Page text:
This is a recording of the webinar on 8 July 2020: Smart Local Energy Systems: social, technical and operational aspects.
You can see the slides here.
Project LEO is considered to be one of the most ambitious, wide-ranging, innovative, and holistic smart grid trials ever conducted in the UK. This demonstrator project is focused on Oxfordshire because of high levels of community support for low-carbon energy in the county and because the local electricity network is constrained. Traditionally, expensive network reinforcement would be needed to satisfy extra demand and enable more renewable generators to connect to the grid. One of the Project LEO goals therefore is to assess if ‘smart’ technology, demand flexibility and storage, could result in cheaper and socially-workable solutions. The findings will be applicable to other areas of the country.
Mel talked about operational aspects, from the perspective of the local electricity network owner, SSEN, and set out the vision for the electricity system of the future. She outlined the active trials that are happening within the project and the partners involved.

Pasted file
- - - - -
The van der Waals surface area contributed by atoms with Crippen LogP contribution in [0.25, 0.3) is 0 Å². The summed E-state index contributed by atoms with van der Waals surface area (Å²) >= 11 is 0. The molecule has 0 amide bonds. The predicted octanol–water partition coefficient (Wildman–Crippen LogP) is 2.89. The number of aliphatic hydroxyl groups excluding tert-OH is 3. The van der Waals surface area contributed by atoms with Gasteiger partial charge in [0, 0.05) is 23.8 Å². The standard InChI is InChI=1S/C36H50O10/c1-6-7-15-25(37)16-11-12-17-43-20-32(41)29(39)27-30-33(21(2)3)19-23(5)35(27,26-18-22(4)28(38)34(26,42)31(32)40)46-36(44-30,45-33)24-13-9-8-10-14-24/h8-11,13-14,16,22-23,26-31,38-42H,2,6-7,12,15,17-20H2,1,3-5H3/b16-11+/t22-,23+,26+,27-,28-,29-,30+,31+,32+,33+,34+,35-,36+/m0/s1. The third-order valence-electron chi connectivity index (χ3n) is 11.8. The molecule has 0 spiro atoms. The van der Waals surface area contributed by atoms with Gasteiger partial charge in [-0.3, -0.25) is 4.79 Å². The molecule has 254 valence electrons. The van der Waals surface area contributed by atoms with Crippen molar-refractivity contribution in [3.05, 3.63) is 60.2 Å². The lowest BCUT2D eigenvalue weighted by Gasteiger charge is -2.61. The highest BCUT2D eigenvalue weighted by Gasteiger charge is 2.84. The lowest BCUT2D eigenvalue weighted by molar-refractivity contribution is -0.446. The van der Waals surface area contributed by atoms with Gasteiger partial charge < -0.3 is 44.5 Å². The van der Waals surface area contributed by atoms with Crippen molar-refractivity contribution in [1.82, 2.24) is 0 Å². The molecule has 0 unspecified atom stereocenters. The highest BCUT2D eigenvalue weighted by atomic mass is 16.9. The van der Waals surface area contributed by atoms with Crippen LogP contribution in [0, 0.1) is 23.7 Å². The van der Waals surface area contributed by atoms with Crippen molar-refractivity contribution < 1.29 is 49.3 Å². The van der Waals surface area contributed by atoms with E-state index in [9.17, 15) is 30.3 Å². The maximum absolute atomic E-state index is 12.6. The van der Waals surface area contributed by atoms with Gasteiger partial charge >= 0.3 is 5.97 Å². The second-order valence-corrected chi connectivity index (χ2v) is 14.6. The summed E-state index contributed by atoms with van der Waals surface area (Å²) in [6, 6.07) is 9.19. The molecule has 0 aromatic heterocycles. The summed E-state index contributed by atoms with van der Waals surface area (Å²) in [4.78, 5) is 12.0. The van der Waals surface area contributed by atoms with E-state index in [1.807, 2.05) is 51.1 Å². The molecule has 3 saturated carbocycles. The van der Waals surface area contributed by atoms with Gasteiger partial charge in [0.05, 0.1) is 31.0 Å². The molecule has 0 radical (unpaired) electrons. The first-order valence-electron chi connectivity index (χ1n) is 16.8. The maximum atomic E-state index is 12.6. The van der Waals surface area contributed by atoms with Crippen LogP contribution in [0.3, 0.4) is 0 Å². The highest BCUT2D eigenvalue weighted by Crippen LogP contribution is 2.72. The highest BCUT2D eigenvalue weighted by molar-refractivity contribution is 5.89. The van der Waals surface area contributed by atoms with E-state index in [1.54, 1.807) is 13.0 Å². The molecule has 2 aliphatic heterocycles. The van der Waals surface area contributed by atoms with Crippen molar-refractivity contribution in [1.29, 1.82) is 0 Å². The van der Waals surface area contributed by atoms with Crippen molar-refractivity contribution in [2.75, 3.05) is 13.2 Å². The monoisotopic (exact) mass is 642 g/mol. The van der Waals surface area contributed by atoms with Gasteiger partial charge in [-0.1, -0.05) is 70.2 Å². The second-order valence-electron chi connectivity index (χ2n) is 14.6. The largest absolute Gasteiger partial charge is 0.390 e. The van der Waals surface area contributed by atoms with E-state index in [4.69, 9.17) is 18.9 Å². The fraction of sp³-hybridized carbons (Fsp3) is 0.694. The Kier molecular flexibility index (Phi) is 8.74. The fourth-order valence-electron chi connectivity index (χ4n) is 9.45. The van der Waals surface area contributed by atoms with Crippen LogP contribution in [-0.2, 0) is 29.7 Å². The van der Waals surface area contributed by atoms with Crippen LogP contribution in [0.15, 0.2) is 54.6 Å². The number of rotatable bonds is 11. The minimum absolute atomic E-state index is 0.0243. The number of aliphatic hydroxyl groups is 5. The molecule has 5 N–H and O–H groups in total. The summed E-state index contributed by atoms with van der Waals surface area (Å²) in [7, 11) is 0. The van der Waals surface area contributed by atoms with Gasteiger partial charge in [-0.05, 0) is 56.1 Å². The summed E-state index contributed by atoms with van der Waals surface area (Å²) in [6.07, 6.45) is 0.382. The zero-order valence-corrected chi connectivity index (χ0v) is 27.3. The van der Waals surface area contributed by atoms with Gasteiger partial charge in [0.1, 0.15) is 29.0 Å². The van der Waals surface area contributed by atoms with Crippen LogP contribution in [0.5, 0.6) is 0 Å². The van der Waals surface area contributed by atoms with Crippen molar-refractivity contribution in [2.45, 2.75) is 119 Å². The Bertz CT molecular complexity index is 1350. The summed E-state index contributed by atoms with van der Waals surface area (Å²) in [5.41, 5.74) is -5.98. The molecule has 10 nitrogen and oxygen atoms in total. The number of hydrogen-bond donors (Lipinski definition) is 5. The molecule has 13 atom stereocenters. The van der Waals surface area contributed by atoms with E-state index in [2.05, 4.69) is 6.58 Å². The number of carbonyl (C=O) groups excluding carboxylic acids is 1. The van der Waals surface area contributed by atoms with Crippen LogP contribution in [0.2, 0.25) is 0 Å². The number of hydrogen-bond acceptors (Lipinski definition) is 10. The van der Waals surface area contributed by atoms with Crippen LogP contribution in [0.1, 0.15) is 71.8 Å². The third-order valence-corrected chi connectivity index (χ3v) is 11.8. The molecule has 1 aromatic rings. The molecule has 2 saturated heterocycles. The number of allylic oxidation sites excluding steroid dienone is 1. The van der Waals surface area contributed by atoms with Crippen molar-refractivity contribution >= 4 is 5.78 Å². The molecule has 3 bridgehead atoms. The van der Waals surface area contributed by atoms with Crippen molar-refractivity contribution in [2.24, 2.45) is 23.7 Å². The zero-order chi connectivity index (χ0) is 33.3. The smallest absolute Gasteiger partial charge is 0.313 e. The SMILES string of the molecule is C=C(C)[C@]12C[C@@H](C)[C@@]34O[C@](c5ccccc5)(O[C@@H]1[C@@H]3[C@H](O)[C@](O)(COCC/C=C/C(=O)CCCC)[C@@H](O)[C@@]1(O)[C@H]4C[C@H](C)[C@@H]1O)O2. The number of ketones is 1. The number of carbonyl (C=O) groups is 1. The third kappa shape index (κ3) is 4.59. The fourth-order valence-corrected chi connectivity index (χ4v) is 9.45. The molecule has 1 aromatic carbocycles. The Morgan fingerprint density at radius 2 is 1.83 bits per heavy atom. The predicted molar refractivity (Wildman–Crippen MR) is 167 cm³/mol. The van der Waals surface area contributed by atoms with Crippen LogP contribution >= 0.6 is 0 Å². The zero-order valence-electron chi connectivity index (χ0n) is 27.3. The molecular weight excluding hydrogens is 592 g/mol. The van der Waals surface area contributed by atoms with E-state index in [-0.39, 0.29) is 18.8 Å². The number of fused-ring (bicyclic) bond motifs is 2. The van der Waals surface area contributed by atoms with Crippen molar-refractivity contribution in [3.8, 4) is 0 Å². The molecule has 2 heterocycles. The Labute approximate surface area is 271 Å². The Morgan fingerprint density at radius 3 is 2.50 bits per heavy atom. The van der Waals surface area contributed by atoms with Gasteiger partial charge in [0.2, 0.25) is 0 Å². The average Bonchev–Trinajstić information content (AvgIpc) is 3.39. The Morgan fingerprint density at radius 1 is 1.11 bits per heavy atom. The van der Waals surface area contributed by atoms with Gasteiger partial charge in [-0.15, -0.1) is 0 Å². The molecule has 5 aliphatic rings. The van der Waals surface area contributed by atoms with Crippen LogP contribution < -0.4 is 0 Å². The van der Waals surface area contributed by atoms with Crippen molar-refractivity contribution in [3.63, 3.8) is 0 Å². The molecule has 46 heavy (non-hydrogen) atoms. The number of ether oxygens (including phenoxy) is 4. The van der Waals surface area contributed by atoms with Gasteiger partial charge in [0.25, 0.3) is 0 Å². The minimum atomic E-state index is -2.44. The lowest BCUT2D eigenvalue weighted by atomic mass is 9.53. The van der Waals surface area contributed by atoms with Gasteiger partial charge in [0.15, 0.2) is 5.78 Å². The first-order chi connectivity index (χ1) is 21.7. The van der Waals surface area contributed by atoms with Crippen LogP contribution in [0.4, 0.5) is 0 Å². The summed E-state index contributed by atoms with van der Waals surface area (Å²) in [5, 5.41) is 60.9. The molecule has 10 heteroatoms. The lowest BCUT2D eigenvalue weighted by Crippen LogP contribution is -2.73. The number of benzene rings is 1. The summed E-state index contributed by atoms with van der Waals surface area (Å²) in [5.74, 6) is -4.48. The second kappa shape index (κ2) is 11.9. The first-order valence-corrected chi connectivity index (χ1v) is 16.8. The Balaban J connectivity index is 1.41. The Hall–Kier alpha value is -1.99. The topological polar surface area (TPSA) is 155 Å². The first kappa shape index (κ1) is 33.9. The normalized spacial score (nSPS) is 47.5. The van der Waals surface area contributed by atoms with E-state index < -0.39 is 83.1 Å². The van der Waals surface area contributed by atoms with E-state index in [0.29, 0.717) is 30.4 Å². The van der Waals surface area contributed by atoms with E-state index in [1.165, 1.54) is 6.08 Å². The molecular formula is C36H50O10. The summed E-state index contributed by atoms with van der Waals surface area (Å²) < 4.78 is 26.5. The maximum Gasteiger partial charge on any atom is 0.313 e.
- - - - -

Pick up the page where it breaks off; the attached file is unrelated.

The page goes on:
Scot focused on the technical aspects of some of the trials, including monitoring of an early trial where flexibility was provided by a battery located at one of Oxford Bus Company’s depots. He set out the conceptual underpinning of the ‘lean ecosystem transition’ and the use of ‘minimum viable systems’ (MVS) that can help test some instead and scale them rapidly.
Sarah focused on the social aspects of the project, in particular the demand for energy and how to make this more flexible. This depends on engagement and good relationships between people, as well as well-designed tech interfaces, to ensure no-one is left behind.
After the presentations, there was a Q&A session (at 36:45) where audience questions were answered by the speakers.
You can find out more about Project Leo on its website.